Portugal 2023 Portuguese Grant Winner


Microbiota in mental health and aging


Adelaide Fernandes, PharmD, PhD

Adelaide Fernandes
Faculty of Pharmacy at Universidade de Lisboa

Microbiome manipulation to reduce psychopathology in Multiple Sclerosis


Multiple Sclerosis is a chronic autoimmune neurodegenerative disease and the major cause of non-traumatic neurological disability. Despite it affects mainly young adults, the older onset age is a predictor of worse relapse episodes with a faster progressive course and loss of therapeutic efficacy.

Multiple Sclerosis patients, despite neurodegenerative symptomatology, also display neuropsychiatry deficits (i.e. cognitive impairment, anxiety and depression) that greatly impact disease progression and pathogenesis. Previous studies revealed that, in the in vivo model of Multiple Sclerosis, age is a predictor of worse disease progression accompanied with a higher accumulation of health deficits measured by the frailty index. Moreover, the relevance of the interaction between the gut microbiome and the central nervous system in autoimmune disorders such as Multiple Sclerosis is only now being clarified using animal and clinical studies. However, how age may alter microbiome composition and therefore impact the emergence of disease psychopathology symptoms is still a gap to fill, further questioning the potential of gut microbiome modulation in ameliorating disease progression.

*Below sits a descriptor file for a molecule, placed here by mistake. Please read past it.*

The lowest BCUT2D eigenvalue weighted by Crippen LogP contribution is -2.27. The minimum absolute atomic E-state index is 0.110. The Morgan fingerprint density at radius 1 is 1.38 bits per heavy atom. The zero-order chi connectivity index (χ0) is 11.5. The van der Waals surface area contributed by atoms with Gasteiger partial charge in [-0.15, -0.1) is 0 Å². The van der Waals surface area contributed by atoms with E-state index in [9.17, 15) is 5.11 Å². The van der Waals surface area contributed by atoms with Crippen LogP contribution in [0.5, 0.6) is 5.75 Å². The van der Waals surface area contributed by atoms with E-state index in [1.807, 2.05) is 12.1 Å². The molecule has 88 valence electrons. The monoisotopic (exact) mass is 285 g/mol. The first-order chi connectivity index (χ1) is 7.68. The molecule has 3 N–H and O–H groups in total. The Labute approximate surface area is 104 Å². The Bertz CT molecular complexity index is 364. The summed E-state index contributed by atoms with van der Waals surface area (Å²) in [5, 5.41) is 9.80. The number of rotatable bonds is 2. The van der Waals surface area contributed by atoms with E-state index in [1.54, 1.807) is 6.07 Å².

In this project, we will modulate the gut microbiome of a middle-aged mouse model of Multiple Sclerosis using specific fecal transplantation from young naïve mice to assess the amelioration of disease pathogenesis and psychopathology symptoms. We expect to see an improvement in the disease symptoms and prevention of disease pathogenesis, which can be a first step into clinical translation to improve the quality of life of Multiple Sclerosis patients or even delay or stop disease evolution to a more progressive phase.